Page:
The probability of *not* drawing a heart is the complement: [latex]\displaystyle{P}{\left(\text{not heart}\right)}={1}-{P}{\left(\text{heart}\right)}={1}-\frac{{1}}{{4}}=\frac{{3}}{{4}}[/latex]

## Probability of Two Independent Events

### Example 6

Suppose we flipped a coin and rolled a die, and wanted to know the probability of getting a head on the coin and a 6 on the die.

We could list all possible outcomes: {H1,H2,H3,H4,H5,H6,T1,T2,T3,T4,T5,T6}.

Notice there are 2 ×

6 = 12 total outcomes. Out of these, only 1 is the desired outcome, so the probability is

[latex]\displaystyle\frac{{1}}{{12}}[/latex].

The prior example was looking at two independent events.

### Independent Events

Events A and B are

**independent events** if the probability of Event B occurring is the same whether or not Event A occurs.

### Example 7

Are these events independent?

- A fair coin is tossed two times. The two events are (1) first toss is a head and (2) second toss is a head.
- The two events (1) “It will rain tomorrow in Houston” and (2) “It will rain tomorrow in Galveston” (a city near Houston).
- You draw a card from a deck, then draw a second card without replacing the first.

- The probability that a head comes up on the second toss is 1/2 regardless of whether or not a head came up on the first toss, so these events are independent.
- These events are not independent because it is more likely that it will rain in Galveston on days it rains in Houston than on days it does not.
- The probability of the second card being red depends on whether the first card is red or not, so these events are not independent.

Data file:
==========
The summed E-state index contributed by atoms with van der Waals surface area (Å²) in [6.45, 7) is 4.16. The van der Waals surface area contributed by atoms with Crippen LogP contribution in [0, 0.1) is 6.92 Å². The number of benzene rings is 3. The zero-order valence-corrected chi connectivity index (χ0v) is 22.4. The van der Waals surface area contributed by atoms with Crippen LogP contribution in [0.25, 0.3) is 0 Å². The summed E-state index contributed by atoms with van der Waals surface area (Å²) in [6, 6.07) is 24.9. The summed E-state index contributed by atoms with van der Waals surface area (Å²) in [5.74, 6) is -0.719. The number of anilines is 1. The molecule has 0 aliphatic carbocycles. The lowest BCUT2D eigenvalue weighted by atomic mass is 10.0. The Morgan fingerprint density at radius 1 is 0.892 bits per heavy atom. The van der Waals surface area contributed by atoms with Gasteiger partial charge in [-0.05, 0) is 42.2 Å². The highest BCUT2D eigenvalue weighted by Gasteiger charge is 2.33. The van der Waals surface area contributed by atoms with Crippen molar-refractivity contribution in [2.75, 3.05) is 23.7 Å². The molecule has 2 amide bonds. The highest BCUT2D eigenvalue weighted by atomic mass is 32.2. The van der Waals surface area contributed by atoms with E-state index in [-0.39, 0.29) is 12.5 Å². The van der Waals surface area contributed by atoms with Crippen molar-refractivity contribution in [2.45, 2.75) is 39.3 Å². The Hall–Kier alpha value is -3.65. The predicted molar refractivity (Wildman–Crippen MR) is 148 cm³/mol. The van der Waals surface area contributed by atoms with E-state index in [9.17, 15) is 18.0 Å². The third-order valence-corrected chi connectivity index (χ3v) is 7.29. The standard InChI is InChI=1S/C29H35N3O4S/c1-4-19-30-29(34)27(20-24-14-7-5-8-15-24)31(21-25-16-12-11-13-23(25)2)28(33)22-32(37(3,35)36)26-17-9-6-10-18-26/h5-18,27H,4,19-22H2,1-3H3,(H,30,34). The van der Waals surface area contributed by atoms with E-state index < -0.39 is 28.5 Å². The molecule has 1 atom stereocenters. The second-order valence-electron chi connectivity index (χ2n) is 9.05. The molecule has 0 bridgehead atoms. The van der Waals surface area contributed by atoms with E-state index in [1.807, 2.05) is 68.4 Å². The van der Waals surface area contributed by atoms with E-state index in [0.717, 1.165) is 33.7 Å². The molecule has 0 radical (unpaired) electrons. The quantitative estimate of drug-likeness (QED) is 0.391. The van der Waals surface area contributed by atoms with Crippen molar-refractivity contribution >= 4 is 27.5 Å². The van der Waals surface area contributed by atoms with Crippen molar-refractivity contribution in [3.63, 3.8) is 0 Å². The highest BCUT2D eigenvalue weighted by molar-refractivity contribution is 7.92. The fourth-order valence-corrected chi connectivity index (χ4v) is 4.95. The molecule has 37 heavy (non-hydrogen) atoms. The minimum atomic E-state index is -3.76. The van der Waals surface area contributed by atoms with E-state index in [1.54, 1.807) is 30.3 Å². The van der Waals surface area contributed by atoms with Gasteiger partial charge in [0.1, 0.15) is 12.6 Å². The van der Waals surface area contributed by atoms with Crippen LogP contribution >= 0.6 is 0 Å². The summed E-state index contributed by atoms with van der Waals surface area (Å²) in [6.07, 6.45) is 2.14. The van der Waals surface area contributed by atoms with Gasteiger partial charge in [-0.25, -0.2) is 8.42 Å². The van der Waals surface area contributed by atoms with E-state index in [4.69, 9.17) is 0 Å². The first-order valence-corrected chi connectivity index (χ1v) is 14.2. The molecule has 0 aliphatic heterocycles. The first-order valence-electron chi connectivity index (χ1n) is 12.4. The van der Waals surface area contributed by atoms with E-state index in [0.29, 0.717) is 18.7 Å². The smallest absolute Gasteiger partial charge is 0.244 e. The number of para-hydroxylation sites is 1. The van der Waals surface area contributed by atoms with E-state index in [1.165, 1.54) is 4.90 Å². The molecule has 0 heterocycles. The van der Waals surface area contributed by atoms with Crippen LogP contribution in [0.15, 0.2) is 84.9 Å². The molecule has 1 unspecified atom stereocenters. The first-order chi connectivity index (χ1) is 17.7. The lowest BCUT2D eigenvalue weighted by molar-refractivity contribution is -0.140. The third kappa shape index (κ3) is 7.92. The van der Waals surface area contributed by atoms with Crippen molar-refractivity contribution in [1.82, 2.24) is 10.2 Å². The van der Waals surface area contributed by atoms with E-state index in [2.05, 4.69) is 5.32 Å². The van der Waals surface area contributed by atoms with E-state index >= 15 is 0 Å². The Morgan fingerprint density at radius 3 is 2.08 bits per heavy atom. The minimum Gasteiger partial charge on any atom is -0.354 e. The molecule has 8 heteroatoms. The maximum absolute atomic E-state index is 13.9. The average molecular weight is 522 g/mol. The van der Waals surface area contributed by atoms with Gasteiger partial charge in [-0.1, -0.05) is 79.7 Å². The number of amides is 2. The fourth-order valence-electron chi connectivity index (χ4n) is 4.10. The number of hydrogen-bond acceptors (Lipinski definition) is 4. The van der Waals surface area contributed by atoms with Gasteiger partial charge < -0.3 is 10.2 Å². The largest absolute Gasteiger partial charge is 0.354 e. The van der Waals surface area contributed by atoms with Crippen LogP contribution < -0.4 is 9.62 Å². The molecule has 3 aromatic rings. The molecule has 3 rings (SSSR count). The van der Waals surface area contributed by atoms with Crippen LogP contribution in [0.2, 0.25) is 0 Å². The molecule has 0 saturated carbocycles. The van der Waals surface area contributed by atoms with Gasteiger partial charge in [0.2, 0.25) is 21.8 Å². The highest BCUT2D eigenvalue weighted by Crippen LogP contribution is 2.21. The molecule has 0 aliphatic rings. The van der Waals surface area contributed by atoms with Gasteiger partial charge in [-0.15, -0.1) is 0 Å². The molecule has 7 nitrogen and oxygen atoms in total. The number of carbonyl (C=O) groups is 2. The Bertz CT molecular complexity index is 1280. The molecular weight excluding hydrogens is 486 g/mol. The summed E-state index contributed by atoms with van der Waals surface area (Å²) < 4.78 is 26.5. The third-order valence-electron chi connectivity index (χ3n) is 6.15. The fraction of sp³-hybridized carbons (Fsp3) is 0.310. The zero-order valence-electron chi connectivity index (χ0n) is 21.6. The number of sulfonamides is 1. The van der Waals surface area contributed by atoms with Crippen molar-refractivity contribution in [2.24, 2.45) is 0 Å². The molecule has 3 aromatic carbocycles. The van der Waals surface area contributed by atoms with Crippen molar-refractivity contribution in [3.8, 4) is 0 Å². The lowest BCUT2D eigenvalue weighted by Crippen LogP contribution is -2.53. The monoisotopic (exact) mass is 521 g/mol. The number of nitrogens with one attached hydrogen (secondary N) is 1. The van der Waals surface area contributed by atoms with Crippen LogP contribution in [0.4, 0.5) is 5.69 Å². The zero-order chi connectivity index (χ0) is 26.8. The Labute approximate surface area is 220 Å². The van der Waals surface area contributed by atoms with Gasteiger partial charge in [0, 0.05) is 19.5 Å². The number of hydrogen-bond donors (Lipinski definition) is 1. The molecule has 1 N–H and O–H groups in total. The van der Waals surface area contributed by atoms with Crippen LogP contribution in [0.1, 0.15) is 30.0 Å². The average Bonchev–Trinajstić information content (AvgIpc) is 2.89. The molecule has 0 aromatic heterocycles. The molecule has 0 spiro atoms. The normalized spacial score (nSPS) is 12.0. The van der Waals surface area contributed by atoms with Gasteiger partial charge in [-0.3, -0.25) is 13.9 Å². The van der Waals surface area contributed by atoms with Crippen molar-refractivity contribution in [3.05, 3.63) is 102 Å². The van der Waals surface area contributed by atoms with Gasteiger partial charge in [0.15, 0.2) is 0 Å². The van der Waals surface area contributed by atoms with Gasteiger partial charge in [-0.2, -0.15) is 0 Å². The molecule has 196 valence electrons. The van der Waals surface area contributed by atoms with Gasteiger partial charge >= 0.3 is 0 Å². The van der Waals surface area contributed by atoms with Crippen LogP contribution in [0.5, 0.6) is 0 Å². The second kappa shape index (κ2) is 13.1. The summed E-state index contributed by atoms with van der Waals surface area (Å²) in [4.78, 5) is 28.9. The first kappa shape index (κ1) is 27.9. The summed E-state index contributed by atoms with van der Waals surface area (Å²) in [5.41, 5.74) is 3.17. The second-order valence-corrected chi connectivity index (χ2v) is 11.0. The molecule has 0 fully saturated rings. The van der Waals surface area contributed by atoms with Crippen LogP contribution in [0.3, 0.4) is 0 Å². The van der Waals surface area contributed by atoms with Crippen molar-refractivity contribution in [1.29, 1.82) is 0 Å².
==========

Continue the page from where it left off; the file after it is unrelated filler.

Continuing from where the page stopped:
When two events are independent, the probability of both occurring is the product of the probabilities of the individual events.

### P(A and B) for Independent Events

If events *A* and *B* are independent, then the probability of both *A* and *B *occurring is

*P*(*A* and *B*) = *P*(*A*) × *P*(*B*)

where *P*(*A* and *B*) is the probability of events *A* and *B* both occurring, *P*(*A*) is the probability of event *A* occurring, and *P*(*B*) is the probability of event *B* occurring.

If you look back at the coin and die example from earlier, you can see how the number of outcomes of the first event multiplied by the number of outcomes in the second event multiplied to equal the total number of possible outcomes in the combined event.

### Example 8

In your drawer you have 10 pairs of socks, 6 of which are white, and 7 tee shirts, 3 of which are white. If you randomly reach in and pull out a pair of socks and a tee shirt, what is the probability both are white?